Every time I walk past a sit-and-draw competition, my heart skips a beat. Sit-and-draw is a particular kind of Bengali trauma where your private knack suddenly becomes public spectacle. As a six-year-old, I was doubtful about art school. I liked drawing but on the floor at home, with a piece of chalk. I enjoyed drawing animals—elephants, tigers, swans; I meticulously drew in all the animal vahanas of the gods. I could not understand the point of drawing bowls of fruit.

Even worse, art school hammered home the concept of drawing within the lines. Every time your crayon stroke strayed beyond the margins of the pencil-drawn figure, “drawing miss” looked pained. Soon my drawings had thick black lines around my humans, animals and mountain ranges, Lakshman rekhas to keep my deviant crayons in check.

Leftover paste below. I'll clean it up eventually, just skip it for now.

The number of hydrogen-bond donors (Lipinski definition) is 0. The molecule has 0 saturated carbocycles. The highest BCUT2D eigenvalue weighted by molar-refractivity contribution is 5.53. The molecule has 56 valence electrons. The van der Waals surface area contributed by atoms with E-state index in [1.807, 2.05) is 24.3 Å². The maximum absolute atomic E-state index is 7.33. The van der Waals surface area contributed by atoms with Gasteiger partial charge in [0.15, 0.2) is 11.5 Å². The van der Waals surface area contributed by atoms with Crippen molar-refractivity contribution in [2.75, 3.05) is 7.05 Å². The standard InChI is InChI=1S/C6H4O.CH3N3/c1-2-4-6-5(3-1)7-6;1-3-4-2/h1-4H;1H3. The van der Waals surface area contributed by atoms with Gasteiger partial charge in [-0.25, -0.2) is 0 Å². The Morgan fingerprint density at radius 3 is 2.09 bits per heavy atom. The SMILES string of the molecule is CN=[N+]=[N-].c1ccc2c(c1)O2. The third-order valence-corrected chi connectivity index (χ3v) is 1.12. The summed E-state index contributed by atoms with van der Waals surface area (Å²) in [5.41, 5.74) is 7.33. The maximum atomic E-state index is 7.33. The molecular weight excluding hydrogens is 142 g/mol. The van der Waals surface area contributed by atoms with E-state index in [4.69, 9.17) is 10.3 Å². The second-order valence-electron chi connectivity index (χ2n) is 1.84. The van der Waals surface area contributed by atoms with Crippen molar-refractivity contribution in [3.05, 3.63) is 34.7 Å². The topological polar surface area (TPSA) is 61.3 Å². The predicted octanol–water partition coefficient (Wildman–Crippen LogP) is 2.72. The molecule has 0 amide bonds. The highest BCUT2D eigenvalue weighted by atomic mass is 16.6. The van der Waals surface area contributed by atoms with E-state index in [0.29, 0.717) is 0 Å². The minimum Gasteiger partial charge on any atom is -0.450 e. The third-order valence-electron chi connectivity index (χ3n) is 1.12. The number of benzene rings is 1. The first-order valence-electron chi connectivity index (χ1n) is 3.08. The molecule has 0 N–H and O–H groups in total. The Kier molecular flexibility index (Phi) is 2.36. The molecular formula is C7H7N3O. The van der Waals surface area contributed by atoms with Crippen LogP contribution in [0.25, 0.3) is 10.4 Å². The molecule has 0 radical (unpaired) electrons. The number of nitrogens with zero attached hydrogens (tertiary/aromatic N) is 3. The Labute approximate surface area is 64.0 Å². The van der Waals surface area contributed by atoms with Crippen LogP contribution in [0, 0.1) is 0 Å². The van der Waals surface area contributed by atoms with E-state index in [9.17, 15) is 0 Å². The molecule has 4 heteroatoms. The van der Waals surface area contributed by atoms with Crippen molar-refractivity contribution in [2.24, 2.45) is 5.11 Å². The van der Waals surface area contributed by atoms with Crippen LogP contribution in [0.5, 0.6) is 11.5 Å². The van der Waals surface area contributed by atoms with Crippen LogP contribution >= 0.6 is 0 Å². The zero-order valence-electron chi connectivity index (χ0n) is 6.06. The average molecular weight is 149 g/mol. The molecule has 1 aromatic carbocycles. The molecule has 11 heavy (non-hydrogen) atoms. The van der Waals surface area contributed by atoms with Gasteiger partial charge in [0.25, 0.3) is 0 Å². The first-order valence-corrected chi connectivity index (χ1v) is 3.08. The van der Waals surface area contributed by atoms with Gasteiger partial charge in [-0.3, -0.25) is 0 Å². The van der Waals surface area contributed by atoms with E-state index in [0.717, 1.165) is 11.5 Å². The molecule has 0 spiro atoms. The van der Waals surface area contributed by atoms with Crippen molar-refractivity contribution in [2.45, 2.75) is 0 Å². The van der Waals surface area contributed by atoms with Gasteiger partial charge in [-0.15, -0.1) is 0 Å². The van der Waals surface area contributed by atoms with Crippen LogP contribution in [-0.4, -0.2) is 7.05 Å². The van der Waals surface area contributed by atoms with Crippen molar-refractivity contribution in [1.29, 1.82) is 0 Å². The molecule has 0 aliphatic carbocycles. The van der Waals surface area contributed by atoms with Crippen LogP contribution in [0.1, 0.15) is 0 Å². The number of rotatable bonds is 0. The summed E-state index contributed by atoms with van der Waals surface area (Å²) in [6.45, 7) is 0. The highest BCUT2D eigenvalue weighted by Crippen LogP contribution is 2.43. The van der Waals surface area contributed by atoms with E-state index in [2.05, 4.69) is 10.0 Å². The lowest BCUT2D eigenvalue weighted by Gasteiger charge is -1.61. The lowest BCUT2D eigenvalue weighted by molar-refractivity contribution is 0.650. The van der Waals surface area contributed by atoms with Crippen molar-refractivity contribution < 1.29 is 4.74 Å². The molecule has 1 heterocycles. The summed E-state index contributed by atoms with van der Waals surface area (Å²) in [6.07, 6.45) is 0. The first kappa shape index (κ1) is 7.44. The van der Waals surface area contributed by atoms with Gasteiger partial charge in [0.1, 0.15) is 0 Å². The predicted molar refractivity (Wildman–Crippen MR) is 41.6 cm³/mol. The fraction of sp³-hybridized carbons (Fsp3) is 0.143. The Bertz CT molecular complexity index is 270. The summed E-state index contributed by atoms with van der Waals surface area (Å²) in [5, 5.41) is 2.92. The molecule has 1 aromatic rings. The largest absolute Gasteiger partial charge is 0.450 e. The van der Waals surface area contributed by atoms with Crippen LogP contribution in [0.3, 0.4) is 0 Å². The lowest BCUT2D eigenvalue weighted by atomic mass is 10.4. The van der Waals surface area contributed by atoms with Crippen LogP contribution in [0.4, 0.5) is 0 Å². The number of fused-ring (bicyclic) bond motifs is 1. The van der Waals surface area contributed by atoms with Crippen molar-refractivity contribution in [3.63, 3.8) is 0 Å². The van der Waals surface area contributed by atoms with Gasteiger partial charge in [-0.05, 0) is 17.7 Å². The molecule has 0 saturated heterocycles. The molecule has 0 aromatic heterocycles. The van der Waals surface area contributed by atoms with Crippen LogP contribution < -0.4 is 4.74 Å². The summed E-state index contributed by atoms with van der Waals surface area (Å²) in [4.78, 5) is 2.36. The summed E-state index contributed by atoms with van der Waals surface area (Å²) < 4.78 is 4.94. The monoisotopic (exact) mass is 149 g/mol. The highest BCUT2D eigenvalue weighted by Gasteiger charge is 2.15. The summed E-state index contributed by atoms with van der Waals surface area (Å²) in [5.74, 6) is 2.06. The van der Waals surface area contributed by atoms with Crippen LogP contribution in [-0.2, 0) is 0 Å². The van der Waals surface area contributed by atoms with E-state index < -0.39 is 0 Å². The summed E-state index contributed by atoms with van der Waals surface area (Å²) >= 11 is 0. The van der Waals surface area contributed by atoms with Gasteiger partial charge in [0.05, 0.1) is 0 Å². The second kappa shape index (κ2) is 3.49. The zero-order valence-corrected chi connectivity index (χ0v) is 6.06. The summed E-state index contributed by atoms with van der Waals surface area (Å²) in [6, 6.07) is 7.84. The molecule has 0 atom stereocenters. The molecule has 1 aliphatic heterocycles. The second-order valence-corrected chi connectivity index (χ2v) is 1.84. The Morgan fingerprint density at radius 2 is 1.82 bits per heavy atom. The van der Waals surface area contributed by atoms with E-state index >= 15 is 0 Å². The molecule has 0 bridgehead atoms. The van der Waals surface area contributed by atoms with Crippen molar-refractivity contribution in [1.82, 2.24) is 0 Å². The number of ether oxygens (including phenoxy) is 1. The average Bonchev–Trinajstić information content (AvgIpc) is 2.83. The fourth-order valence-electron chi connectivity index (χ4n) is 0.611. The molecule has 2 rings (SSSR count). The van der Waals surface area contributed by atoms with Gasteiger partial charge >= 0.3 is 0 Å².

Our finished artwork graced our home—my sister’s oil painting of a village scene with the gulmohar tree in fiery bloom and my depiction of a zoo where the figures at the back and the figures in front were all exactly the same size. It was as if my childhood self, reluctantly coerced into keeping within the margins, had decided to rebel against the diktats of perspective.

Before every sit-and-draw competition, children are made to practise the perennial favourites—Summer Vacation, Day at the Zoo, My Favourite Pet, Durga Puja. I can imagine the daydreaming boy’s mother despairing: “But he knows how to draw Summer Vacation. We practised at home, for goodness sake!”